These two paragraphs, published by WMUR
in New Hampshire this morning, help summarize quite a bit of the challenges facing the Republican Party right now.
Sen. Kelly Ayotte said Sunday night that presumptive Republican presidential nominee Donald Trump's recent comments about a judge of Mexican heritage and Muslim judges are "offensive and wrong, and he should retract them." But Ayotte's overall position on Trump has not changed. She still she plans to support the GOP presidential nominee, but as a candidate for re-election, she is not planning to endorse anyone for president.
Got that? Ayotte, a New Hampshire Republican facing a tough re-election fight, has no qualms about criticizing overt racism from Donald Trump, but she nevertheless plans to support her party's presidential nominee anyway. (Also note Ayotte's ongoing
efforts to draw an odd distinction between publicly supporting Trump and endorsing him.)
The GOP lawmaker thinks Trump "should retract" his offensive comments, but if he doesn't, there's no indication that Ayotte intends to actually do anything other than express disappointment.
But let's not miss the forest for the trees: Ayotte and other Senate Republicans who are willing to criticize Trump's ugly and divisive rhetoric are simultaneously holding open a U.S. Supreme Court seat for him to make the appointment.
And it's not just Ayotte. Sen. Rob Portman (R-Ohio) said Trump's rhetoric is "wrong
," but he still plans to vote for Trump and he'll continue to leave a high court vacancy in place for Trump.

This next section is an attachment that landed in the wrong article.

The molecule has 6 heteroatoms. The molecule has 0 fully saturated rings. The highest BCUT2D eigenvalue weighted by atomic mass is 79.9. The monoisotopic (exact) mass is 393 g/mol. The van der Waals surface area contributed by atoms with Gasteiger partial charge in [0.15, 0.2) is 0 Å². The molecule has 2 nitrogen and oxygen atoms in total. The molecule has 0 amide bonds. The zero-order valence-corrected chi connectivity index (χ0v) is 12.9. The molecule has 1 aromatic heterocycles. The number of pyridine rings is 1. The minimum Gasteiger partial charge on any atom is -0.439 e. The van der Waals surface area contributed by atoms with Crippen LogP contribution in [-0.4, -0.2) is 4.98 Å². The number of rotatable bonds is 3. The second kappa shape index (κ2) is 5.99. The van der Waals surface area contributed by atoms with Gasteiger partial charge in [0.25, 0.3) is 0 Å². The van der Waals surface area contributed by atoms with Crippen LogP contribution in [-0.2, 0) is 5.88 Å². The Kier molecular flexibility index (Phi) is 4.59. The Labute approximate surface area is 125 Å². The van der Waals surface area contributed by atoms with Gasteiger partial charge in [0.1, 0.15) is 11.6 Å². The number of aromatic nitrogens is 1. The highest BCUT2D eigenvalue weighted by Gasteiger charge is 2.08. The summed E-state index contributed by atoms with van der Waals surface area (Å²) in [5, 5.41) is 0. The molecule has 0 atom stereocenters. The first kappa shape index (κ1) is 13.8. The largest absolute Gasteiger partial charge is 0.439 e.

Sen. Ben Sasse (R-Neb.) also raised eyebrows today with a tweet
that said, "Saying someone can't do a specific job because of his or her race is the literal definition of 'racism.'" And while that's certainly a welcome sentiment, note that Sasse is also part of the same Republican blockade on the Supreme Court that empowers Trump -- reliant on "racism" or not -- to choose the next justice.
As we discussed
a month ago, Senate Republicans can distance themselves from Trump, or they can leave a Supreme Court vacancy open in order to let Trump fill it, but doing both simultaneously is a very tough sell.
The New Republic
's Brian Beutler raised
an important point about this the other day.
Supreme Court vacancies are relatively rare. But with the power to nominate Supreme Court justices comes the power to fill all federal judicial vacancies, of which, over the course of a presidency, there are typically hundreds. Trump has already said he will likely cull from a list of exclusively white, overwhelmingly male judges to fill Supreme Court vacancies. But we now also know that he thinks judges of Mexican heritage shouldn't be appointed to the federal bench at any level, because they will be reflexively biased against a president with restrictive immigration policies, irrespective of the nature of the challenges to his use of power. The Trump University case has nothing to do with immigration policy, or racial bias. It's a fraud case. If a Mexican federal judge can't preside impartially over a race-neutral civil suit against Trump, it follows that a Mexican federal judge can't fairly adjudicate any claims against him. Because what supposedly animates the bias isn't any underlying substance, but the controversial nature of Trump himself. As Republicans continue their indiscriminate filibuster of Merrick Garland, and slow-walk other federal judicial nominees, keep in mind what they're holding out for.
When it comes to GOP lawmakers responding to media questions about Trump, the lines of inquiry tend to follow a predicable pattern: (1) "Do you agree with [Trump's latest offensive comments]?" followed by (2) "Does this change your willingness to support his presidential candidacy?"
There's nothing wrong with this pair, but the Supreme Court angle deserves to be part of the same mix. If a Republican senator says he or she is uncomfortable with overt racism from Trump, he or she should also explain why he or she supports leaving a high court vacancy in place for a year as a gift to Trump, allowing him to help set the nation's legal course for the next generation.